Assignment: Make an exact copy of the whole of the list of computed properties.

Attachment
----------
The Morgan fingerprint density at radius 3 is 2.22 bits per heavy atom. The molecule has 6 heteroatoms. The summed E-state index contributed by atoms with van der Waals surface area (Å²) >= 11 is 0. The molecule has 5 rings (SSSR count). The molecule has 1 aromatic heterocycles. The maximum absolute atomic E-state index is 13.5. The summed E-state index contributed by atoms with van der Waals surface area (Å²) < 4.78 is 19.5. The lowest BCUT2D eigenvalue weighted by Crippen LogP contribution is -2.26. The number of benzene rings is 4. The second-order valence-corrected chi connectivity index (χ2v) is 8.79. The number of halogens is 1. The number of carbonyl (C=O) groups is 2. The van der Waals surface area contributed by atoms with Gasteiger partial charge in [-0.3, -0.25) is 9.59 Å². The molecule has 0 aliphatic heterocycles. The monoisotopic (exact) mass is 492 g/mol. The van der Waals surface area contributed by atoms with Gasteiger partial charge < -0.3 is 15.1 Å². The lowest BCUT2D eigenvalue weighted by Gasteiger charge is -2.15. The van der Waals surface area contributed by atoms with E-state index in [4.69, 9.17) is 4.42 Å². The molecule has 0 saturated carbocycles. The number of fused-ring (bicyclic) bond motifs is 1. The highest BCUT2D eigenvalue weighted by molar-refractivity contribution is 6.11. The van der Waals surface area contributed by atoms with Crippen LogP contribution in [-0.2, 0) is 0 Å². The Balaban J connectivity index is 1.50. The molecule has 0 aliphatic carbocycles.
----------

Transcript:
The Morgan fingerprint density at radius 3 is 2.22 bits per heavy atom. The molecule has 6 heteroatoms. The summed E-state index contributed by atoms with van der Waals surface area (Å²) >= 11 is 0. The molecule has 5 rings (SSSR count). The molecule has 1 aromatic heterocycles. The maximum absolute atomic E-state index is 13.5. The summed E-state index contributed by atoms with van der Waals surface area (Å²) < 4.78 is 19.5. The lowest BCUT2D eigenvalue weighted by Crippen LogP contribution is -2.26. The number of benzene rings is 4. The second-order valence-corrected chi connectivity index (χ2v) is 8.79. The number of halogens is 1. The number of carbonyl (C=O) groups is 2. The van der Waals surface area contributed by atoms with Gasteiger partial charge in [-0.3, -0.25) is 9.59 Å². The molecule has 0 aliphatic heterocycles. The monoisotopic (exact) mass is 492 g/mol. The van der Waals surface area contributed by atoms with Gasteiger partial charge < -0.3 is 15.1 Å². The lowest BCUT2D eigenvalue weighted by Gasteiger charge is -2.15. The van der Waals surface area contributed by atoms with E-state index in [4.69, 9.17) is 4.42 Å². The molecule has 0 saturated carbocycles. The number of fused-ring (bicyclic) bond motifs is 1. The highest BCUT2D eigenvalue weighted by molar-refractivity contribution is 6.11. The van der Waals surface area contributed by atoms with Crippen LogP contribution in [-0.2, 0) is 0 Å². The Balaban J connectivity index is 1.50. The molecule has 0 aliphatic carbocycles.